Wednesday 14 August 2019

plattensbau studio - drawing workshop

At the end of July a friend and I had signed up for a drawing workshop given by the Berlin-based Irish artist/architect duo plattensbau studio (Jennifer O'Donnell & Jonathan Janssens). They had a short residency at the Irish Museum of Modern Art (IMMA) to coincide with the group exhibition, A Vague Anxiety, of which they were a part. I hadn't seen the exhibition yet, so did not know what to expect, but they began the workshop with a presentation of their practice, which is arcitectural but always with a concern of the human presence.

The focus of the workshop was the fact that "IMMA Was A House", or rather, a home and hospital for veterans. The participants in the workshop would assist in the research of mapping signs of habitation at IMMA, specifically evidenced in the courtyard.

Each participant was provided with a clipboard containing an architectural drawing of the courtyard, markers, blank paper, and sticky dots. We were sent to the courtyard to observe... I was interested in the clock tower and sundial. Both used Roman numerals.

Details such as chimney pots (and a seagull preening beside a chimney pot), a window, curved features interested me.

My friend was walking around making her own observations. I wrote down a few words overheard...

I also marked the areas on the ground where there were circular and rectangular utility covers, on the provide architectural plan. I left this with plattensbau. There were large plans taking up several tables in the Project Space at IMMA, and it was here that after an hour or so the participants crowded around and added their observations. Afterwards there was a lively discussion about the evidence of habitation provided by observation. Before leaving IMMA, I and my friend made sure to have a look at the A Vague Anxiety exhibition, specifically because we wanted to have a closer look at the work of plattensbau in the context of the exhibition. Of most interest to me (though I could not find a proper picture of it - below. at the very bottom, only shows a partial image) was the to-size architectural drawing of O'Donnell's and Janssens' former flat in Dublin, but it included "things" in the flat (ie, the chopping board with carrots). It made me think of the archaeologically precise work that was done to bring the Francis Bacon studio from London and recreate it in Dublin some years ago.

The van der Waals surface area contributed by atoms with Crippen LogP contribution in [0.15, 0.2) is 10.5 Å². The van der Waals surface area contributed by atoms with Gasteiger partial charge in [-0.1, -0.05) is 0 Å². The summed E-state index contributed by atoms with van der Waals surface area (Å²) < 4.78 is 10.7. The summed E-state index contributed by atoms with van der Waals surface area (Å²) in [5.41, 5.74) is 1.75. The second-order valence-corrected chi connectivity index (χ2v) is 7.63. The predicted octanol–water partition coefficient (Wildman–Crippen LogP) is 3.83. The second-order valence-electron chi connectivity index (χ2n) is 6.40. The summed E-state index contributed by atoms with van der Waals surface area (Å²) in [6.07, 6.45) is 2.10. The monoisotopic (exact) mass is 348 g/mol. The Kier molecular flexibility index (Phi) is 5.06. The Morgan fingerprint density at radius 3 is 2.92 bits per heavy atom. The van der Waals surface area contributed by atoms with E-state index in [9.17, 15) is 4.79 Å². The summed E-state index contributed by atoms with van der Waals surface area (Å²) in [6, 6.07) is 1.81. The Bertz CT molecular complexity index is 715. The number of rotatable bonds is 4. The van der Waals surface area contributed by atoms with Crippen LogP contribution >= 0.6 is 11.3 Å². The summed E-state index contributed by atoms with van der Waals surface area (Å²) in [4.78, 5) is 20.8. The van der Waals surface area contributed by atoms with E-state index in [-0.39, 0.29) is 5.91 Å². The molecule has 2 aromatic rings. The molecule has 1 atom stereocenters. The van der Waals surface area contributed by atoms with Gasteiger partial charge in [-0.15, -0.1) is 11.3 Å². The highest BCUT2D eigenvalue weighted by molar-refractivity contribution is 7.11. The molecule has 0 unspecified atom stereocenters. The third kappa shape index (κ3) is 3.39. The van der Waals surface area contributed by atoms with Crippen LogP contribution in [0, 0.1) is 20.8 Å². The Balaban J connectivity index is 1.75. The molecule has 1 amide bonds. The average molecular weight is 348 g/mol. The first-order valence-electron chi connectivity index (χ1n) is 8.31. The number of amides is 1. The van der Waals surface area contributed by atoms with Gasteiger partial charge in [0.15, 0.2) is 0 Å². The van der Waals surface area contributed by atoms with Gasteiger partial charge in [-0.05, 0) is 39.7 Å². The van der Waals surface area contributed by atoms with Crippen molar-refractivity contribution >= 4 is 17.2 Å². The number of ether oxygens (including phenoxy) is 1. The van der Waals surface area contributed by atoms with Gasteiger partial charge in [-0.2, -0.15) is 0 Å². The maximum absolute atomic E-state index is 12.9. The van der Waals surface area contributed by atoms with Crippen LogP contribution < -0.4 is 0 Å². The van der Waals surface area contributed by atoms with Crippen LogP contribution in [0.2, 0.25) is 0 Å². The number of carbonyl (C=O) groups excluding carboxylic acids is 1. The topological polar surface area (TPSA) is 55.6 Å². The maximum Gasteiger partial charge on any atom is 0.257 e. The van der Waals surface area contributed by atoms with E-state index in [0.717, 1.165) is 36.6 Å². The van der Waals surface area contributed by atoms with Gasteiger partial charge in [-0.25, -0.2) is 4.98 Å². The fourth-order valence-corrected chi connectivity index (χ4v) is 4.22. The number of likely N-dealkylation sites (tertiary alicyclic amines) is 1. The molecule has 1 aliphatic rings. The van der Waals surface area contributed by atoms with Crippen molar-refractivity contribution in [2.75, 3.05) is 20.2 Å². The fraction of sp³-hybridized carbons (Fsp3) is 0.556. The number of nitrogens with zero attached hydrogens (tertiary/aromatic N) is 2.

The other work that plattensbau have in the exhibition is an architecturally rendered drawing of the apartment buildings, which are across from and identical to the apartment in which they live in Berlin. After seeing their presentation earlier, I was much more interested in taking a look at the signs of habitation in each apt - the differences between balcony furnishings, plants, etc. - rather than focusing on the bland buildings and the initial feeling of "sameness".  

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